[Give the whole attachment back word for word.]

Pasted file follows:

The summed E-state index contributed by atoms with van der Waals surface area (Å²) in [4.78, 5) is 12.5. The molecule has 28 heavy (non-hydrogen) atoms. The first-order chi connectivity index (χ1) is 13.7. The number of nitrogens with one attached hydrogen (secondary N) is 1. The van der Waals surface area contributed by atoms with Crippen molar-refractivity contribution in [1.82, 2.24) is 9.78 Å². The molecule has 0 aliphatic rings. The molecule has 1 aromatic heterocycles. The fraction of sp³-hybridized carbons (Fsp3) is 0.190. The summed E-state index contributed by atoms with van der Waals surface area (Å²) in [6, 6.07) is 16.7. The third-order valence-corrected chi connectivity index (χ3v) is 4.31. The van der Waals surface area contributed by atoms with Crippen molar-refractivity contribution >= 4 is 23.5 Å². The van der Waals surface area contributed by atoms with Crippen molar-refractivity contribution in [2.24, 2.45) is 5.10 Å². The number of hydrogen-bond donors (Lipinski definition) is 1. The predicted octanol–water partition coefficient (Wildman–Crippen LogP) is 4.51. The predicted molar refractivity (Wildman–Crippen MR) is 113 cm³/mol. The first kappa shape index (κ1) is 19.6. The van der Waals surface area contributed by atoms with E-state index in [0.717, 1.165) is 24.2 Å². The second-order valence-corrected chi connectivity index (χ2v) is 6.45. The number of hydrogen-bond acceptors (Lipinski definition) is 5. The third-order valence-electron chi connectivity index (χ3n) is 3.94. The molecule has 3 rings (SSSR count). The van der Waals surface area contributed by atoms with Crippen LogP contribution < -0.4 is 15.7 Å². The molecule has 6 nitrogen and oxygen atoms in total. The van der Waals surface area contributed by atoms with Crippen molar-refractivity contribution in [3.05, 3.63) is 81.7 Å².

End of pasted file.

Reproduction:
The summed E-state index contributed by atoms with van der Waals surface area (Å²) in [4.78, 5) is 12.5. The molecule has 28 heavy (non-hydrogen) atoms. The first-order chi connectivity index (χ1) is 13.7. The number of nitrogens with one attached hydrogen (secondary N) is 1. The van der Waals surface area contributed by atoms with Crippen molar-refractivity contribution in [1.82, 2.24) is 9.78 Å². The molecule has 0 aliphatic rings. The molecule has 1 aromatic heterocycles. The fraction of sp³-hybridized carbons (Fsp3) is 0.190. The summed E-state index contributed by atoms with van der Waals surface area (Å²) in [6, 6.07) is 16.7. The third-order valence-corrected chi connectivity index (χ3v) is 4.31. The van der Waals surface area contributed by atoms with Crippen molar-refractivity contribution >= 4 is 23.5 Å². The van der Waals surface area contributed by atoms with Crippen molar-refractivity contribution in [2.24, 2.45) is 5.10 Å². The number of hydrogen-bond donors (Lipinski definition) is 1. The predicted octanol–water partition coefficient (Wildman–Crippen LogP) is 4.51. The predicted molar refractivity (Wildman–Crippen MR) is 113 cm³/mol. The first kappa shape index (κ1) is 19.6. The van der Waals surface area contributed by atoms with E-state index in [0.717, 1.165) is 24.2 Å². The second-order valence-corrected chi connectivity index (χ2v) is 6.45. The number of hydrogen-bond acceptors (Lipinski definition) is 5. The third-order valence-electron chi connectivity index (χ3n) is 3.94. The molecule has 3 rings (SSSR count). The van der Waals surface area contributed by atoms with Crippen LogP contribution < -0.4 is 15.7 Å². The molecule has 6 nitrogen and oxygen atoms in total. The van der Waals surface area contributed by atoms with Crippen molar-refractivity contribution in [3.05, 3.63) is 81.7 Å².